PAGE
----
The swipe revolution: How Tinder transformed dating in one decade


A tap and a swipe is all that might separate you from the love of your life, Tinder would have us believe. — dpa

BERLIN: Twenty years ago, the idea that almost everyone would be carrying a computer to find potential partners might have seemed shocking, or at least unlikely.

Then along came Tinder and taught us all to swipe.

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Ten years since its inception, Tinder has people in 190 countries swiping left and right (saying yes or no) to singles in their vicinity.

"Tinder is the world's most popular app for meeting new people," is how the service is described by parent company Match Group, which also owns OkCupid, Hinge, Pairs, OurTime and is based in Dallas, Texas.

Since its launch in September of 2012, the app has been downloaded more than half a billion times and has led to more than 75 billion matches, the company says. Some 1.5 million people meet up for dates every week, it says, thanks to Tinder, available in more than 40 languages.

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One of its biggest competitors is Bumble, a similar app differing only in the fact that mainly only women can start a chat after the match is made.

Lovoo is also a strong rival, with an icebreaker function that "is your chance to write to a special someone right away without having to wait for a match," the company says. "With your Icebreaker, which needs to be original and personalized, you can literally break the ice between you."

Before Tinder, apps like these were mainly used in the queer community, after Joel Simkhai came up with Grindr, the first dating app based on GPS data in 2009.

Grindr, mainly used by gay men and a portmanteau of "guy" and "finder," based on the verb "to grind," focused less on finding you a potential partner based on shared interests and more on who was nearby.

Simkhai tried to create Blendr, a similar app for the straight community in 2011, but it failed to take off.

Online dating only became a mass phenomenon beyond the queer community in 2012 when Tinder came along with its infamous swipe.

But how far is it helping us – or has swiping left and right on people's faces made us all superficial?

"In terms of 'openness,' Tinder has certainly done a lot for straight people," says Nicole von Wagner, who hosts a podcast about sex and relationships.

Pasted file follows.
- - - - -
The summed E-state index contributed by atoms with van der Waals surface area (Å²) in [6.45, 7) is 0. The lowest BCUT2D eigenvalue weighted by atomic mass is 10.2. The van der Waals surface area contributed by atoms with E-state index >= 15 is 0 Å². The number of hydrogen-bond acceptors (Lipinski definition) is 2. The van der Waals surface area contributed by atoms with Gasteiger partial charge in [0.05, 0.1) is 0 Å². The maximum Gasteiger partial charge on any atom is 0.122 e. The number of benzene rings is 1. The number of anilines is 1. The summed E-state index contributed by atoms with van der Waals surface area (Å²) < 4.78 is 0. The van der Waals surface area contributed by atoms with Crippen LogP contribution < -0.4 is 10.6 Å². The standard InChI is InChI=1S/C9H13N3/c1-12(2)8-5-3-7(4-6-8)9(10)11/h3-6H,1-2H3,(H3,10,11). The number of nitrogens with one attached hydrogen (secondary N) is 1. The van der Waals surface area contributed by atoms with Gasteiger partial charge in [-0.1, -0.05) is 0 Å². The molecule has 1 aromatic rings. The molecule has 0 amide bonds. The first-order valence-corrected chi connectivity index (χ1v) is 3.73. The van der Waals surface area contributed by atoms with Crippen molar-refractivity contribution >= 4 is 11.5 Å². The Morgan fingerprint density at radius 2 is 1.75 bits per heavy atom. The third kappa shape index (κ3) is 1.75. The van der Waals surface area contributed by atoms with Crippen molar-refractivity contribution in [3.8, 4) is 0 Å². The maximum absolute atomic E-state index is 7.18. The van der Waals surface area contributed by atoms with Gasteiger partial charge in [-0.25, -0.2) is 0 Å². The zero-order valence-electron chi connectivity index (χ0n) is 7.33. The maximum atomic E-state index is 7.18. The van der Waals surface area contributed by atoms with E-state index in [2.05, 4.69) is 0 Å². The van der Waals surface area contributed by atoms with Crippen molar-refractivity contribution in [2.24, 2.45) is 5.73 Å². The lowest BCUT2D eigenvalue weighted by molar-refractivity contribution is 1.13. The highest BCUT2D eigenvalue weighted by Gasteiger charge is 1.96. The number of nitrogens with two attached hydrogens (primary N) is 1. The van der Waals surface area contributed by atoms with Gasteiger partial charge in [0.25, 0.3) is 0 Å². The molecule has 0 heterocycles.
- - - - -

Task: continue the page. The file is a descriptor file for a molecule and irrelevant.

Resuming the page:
"Tinder has triggered the sexual revolution of eternal availability. All you have to do is swipe right on your phone and arrange to have sex." Almost everyone there has several irons in the fire, seeking the best partner they can find.

That vast range of possibilities is also making many people superficial, according to author Nicole von Wagner. "We judge a person within seconds based on a photo and swipe left if we don't like the nose."

Women often contact her saying they are ashamed of dating online, feeling it's a sign they are unable to attract a partner in real life. "They often feel devalued by those around them for doing so. As if a flirt at the supermarket checkout till is worth more than one online."

Sociologist Thorsten Peetz, of Bamberg University in Germany, also takes a nuanced view of finding love online. "The cliché that it is a more superficial form of getting to know someone and an economization of intimate life does not do justice to the phenomenon."

People are highly reflective when seeking a partner online, he says. "Many use tests and images to create whole stories, and spell out exactly what they want and don't want."

Peetz says looking for a partner online is not just like shopping for someone in a department store, as some imply. He is dismissive of reports of people who say they use Tinder like a catalogue to browse.

"There are a number of studies in which people describe how they feel Tinder is like a catalogue to flip through or even a meat market where you look and choose, but in reality, it isn't like that," says Peetz. "You can't just want to have someone, and have that work out."

The process is like a game where everyone tries to "bring their own intimate value to bear," he says.

People on Tinder and other apps present a socially acceptable version of themselves, says Peetz. We all do that every day anyway, in terms of how we present ourselves, what we wear, how we look and move, he adds.

Dating apps present sophisticated challenges around identity and interpretation, he says. "The task at hand is to assess what kind of person you are looking at, beyond the screen. How do they fit into the game I want to play here? What kind of person can I actually expect to meet there real life one day?"

In other words, he says, Tinder is about way more than a quick hook-up. – dpa

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